A few years back I was shooting an actor’s headshots in New York City. We made images for hours; some in studio, others in unique nooks we discovered. We had a great time, exploring different outfits and expressions. As I was shooting, I was showing him some of my favorites, asking if we were on the right track. We both agreed the pictures looked awesome and he would have a ton of variety for his website. The actor received his edited photographs and loved them. Case closed.
Or so I thought. Fast forward a few weeks later.
He had put up a lot of his favorites on social media sites. In turn, many of his actor friends felt inclined to weigh in on them. Some said they didn’t like his facial expressions, others said the pose/clothes/look wasn’t quite right. In the end, he hated every single photo. All 200 of them. His peers’ opinions completely overtook his initial reaction and he wanted a full re-shoot.
Believe it or not, I’ve seen this too many times to count. A bride gets her hair or makeup done and loves it, minutes later the bridesmaids convince her it’s not right and she goes back to the chair to get it totally redone. Or, she’s excited about the jewelry she picked out weeks in advance, but on the day of, after unsolicited advice from the group, decides it’s not quite right and wears something else.
I’ve often wondered why we like what we like in the first place and how we can so easily be dissuaded. (Especially when it happens in mere minutes.) We would be extremely reluctant to change our attitudes on politics or religion, but, when it comes to appearance, everything seems to be up for debate. Are we that fragile with how we look? Can we not make our own decisions without others’ opinions? Do we just have too many choices?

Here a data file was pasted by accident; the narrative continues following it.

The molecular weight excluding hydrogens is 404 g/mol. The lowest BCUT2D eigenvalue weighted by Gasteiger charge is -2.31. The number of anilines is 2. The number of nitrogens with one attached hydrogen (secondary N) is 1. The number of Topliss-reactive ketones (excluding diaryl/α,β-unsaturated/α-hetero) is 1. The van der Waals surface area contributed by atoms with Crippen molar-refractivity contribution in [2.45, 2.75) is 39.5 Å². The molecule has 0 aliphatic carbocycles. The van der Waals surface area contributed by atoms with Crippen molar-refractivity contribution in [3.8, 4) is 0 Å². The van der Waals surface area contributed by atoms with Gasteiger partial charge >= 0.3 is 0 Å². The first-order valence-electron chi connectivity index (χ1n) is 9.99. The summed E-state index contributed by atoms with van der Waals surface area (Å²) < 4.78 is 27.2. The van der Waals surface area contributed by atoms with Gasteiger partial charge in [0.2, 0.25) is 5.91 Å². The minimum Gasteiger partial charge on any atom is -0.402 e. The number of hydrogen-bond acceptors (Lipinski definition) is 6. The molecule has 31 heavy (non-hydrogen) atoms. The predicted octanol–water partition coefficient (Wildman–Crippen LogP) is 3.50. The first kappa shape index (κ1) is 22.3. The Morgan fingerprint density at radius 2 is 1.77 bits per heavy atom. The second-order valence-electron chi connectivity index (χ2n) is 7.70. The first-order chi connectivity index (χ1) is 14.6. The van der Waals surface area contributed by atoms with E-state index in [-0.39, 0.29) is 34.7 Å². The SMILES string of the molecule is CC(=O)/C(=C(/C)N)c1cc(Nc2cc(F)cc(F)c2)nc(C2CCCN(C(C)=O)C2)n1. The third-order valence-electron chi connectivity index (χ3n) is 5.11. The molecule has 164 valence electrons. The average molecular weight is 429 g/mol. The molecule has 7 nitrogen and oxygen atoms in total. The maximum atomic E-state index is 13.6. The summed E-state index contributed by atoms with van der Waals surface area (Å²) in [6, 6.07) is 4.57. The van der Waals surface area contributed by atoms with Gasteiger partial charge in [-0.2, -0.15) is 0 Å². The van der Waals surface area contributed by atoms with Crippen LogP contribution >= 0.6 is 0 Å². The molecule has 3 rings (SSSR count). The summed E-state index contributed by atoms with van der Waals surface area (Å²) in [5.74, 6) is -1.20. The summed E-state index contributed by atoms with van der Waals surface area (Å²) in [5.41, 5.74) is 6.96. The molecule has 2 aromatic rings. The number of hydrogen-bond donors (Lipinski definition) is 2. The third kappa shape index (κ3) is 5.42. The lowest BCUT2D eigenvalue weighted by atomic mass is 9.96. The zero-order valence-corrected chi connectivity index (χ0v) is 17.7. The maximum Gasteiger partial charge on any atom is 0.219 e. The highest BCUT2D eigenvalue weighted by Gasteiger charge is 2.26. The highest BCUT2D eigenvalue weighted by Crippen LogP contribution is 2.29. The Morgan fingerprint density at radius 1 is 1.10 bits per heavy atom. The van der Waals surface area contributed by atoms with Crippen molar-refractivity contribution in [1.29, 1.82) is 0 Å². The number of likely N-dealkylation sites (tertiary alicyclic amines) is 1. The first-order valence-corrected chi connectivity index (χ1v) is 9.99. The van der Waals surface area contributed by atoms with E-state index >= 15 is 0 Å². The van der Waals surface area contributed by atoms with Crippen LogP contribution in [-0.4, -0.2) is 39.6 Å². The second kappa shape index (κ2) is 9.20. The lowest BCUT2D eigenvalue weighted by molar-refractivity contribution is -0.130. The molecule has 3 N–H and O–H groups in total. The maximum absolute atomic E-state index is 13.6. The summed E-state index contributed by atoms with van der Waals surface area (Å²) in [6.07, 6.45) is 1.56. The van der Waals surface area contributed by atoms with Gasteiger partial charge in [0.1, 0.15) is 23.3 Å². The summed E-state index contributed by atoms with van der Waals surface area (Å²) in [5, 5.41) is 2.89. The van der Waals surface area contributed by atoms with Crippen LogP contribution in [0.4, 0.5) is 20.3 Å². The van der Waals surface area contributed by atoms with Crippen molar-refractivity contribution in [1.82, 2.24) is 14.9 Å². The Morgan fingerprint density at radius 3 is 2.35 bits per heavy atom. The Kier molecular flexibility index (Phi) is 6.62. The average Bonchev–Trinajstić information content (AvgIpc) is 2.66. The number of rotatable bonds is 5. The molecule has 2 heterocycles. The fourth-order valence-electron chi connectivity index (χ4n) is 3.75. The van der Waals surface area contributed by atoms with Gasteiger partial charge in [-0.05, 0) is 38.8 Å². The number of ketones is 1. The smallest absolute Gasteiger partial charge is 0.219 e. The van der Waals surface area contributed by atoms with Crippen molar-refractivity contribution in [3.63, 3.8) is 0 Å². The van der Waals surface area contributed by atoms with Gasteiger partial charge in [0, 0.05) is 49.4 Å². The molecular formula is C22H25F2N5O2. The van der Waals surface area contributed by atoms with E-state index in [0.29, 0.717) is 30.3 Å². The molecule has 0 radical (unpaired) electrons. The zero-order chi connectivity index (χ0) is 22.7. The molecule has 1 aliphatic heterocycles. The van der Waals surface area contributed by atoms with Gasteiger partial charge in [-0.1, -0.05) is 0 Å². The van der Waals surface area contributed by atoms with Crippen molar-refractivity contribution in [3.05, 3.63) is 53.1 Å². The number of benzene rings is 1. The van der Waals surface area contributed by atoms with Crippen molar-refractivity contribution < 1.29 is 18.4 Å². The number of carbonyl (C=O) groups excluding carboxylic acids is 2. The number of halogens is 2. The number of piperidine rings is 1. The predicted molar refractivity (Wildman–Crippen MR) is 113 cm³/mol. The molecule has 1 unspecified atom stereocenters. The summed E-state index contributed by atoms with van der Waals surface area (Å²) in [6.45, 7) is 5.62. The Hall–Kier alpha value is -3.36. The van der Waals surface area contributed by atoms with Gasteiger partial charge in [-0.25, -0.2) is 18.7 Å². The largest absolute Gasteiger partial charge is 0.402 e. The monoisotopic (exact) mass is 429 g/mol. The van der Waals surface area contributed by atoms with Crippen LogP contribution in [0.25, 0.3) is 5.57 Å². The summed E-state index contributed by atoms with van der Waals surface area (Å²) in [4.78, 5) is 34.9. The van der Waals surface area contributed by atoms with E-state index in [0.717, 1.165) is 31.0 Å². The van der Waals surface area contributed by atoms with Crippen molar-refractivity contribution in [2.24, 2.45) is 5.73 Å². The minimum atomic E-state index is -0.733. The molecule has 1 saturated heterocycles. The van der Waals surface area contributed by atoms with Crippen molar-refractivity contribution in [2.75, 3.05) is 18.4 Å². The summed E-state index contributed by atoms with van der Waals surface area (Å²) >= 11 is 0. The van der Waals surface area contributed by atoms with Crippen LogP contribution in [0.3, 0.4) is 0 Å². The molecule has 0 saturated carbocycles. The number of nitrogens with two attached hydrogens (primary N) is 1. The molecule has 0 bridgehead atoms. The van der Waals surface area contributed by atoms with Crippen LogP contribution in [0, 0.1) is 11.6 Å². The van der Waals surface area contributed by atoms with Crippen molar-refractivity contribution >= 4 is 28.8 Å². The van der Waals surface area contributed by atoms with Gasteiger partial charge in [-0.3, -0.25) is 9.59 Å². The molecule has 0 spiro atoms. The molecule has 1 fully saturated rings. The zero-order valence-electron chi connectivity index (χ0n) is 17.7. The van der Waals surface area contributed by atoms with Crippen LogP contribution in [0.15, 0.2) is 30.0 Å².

I’m not offering any answers here, I’m as stumped as anyone.
It’s a frightening prospect to a photographer for obvious reasons. I dread when someone hates certain wedding photos because, after they’ve released their gallery to friends and family, their relative thinks they don’t look thin enough (and tells them so). It saddens me when someone can’t see the joy or other beautiful emotion radiating from a photo, all they see is the shape of a nose, the size of an arm. Our bodies are capable of amazing things. Those arms embrace in love, they give comfort in grief. That nose came from your grandfather and is a beautiful family legacy.
I wish love and acceptance to everyone. My response when people ask me about something related to their appearance? “If YOU love it, I love it!”